Samsung’s flagship Galaxy S III Android phone has so many new features that I feel like I learn something new about the device every time I pick it up. I’ve spent about a week using one of the phones, a test unit on loan from AT&T, and I’m still in the process of figuring out its various tricks and unique settings for interacting with the device.
Basically, it’s geek heaven, at least for now. My bigger question, long term, is whether these features will rise above the level of gimmick to actually change the way people use their phones. But gearheads will have a ton of fun for at least a week, and probably much longer.
Here are my five favorite features so far …
Direct Call: You’re texting with a friend and decide it will be easier to call them. You don’t push any buttons, you just lift the phone to your ear and it dials them automatically, using its sensors to know what you’re doing. A small thing but one that opens your eyes to how devices could become more seamless parts of our lives. This feature works consistently in my experience.
Smart Stay: If you pause and take your time while reading a particular web page or e-book, the phone doesn’t dim or turn of its display as it normally would after a period of idle time. Instead the phone’s front-facing camera recognizes your eyes looking at the screen and knows to keep it lit. You know it’s working when a little eyeball appears in the menu bar. (In my test device I had to activate the feature in the settings; it wasn’t on by default.) Again, a small touch that shows how a phone can be smarter.
Burst Mode: The 8MP rear-facing camera is extremely responsive and features a burst mode for automatically capturing up to 20 frames in rapid succession by holding down the shutter button. Great for taking pictures of sporting events and wiggly kids. An alternative “Best Photo” mode does the same thing with up to eight frames and then shows what the algorithm deems to be the best shot, discarding the rest.
Video/Stills: A camera button above the video record button lets you take full-resolution still pictures while recording a video — no need to choose between one or the other. Also works smoothly in my experience.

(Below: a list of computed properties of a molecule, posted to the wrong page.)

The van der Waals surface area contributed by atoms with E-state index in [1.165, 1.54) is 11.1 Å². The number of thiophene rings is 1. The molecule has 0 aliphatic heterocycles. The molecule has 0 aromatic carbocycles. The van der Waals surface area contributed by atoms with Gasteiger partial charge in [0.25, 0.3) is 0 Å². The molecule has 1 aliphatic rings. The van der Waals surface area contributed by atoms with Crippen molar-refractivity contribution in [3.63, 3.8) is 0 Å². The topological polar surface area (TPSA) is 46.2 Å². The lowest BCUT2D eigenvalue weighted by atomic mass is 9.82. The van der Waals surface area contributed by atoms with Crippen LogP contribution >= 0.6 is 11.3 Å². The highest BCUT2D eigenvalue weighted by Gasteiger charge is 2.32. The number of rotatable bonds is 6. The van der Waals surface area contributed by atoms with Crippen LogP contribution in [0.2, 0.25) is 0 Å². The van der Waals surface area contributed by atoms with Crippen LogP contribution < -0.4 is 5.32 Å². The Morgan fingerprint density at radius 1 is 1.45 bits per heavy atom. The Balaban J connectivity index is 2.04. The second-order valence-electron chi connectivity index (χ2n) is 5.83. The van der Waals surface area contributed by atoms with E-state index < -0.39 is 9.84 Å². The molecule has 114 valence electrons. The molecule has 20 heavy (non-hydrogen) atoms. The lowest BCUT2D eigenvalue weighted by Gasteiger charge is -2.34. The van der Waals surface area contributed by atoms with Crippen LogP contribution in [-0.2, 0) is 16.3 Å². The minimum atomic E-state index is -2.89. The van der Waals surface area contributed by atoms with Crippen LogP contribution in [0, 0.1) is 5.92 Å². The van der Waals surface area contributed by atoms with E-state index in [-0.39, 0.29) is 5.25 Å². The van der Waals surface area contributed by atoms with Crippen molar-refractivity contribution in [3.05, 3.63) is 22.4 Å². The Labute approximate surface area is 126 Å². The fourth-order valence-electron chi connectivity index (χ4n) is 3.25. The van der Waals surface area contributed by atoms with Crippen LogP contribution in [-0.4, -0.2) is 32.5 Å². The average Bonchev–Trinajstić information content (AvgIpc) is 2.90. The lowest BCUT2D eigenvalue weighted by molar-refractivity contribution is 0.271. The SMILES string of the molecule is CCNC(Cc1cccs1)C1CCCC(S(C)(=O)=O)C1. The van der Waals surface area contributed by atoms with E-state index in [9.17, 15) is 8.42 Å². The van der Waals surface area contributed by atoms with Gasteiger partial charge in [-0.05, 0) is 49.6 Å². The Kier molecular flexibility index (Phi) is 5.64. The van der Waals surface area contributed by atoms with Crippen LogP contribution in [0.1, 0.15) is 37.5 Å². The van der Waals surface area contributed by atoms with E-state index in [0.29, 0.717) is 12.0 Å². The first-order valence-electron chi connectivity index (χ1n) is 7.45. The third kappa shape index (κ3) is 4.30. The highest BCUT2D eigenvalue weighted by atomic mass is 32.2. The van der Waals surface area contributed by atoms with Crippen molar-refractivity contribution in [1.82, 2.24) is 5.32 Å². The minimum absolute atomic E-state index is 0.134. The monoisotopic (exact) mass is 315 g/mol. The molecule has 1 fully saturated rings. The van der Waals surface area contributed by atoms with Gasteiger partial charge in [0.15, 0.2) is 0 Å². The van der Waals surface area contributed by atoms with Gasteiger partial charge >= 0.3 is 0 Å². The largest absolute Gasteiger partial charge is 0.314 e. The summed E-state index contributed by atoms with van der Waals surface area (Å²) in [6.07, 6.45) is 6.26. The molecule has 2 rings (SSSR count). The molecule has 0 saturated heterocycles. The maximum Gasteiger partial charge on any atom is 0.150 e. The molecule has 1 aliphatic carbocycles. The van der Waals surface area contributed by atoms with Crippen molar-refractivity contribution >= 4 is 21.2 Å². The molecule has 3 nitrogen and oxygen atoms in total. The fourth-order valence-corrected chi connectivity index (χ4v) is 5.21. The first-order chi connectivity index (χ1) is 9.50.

NFC: Of course, this is far from unique to the Samsung Galaxy S III, but the inclusion of Near Field Communication technology is still new enough to be a novelty. Setting the phone down on the Lexus ad in the April issue of Wired and having it automatically call up a companion experience inside the phone’s browser is another example of how emerging technologies will change the way we use our devices, eventually. Where’s my mobile wallet?
That’s just a sampling of the phone’s features, but those are the ones that have risen to the top for me so far, focusing on the ones most practical ones, likely to get heavier use.
On the down side, I initially had a little bit of trouble at times seeing text on the phone’s 4.8-inch Super AMOLED screen in bright sunlight (yes, we’ve had some of that around here lately). Switching to automatic brightness in the settings helped somewhat, but my iPhone 4S screen is still easier for me to read in bright light.
Also, the time I’ve spent with S Voice, Samsung’s answer to Apple’s Siri personal assistant, left me a little underwhelmed, but I’m not a huge user of voice commands to begin with.
Samsung’s Galaxy S III is available in AT&T stores starting today and Verizon stores next week. Its eventual release across AT&T, Verizon, T-Mobile and Sprint means that you’ll be seeing a lot of these phones in the coming weeks and months. The 16 GB version sells for $199 with contract.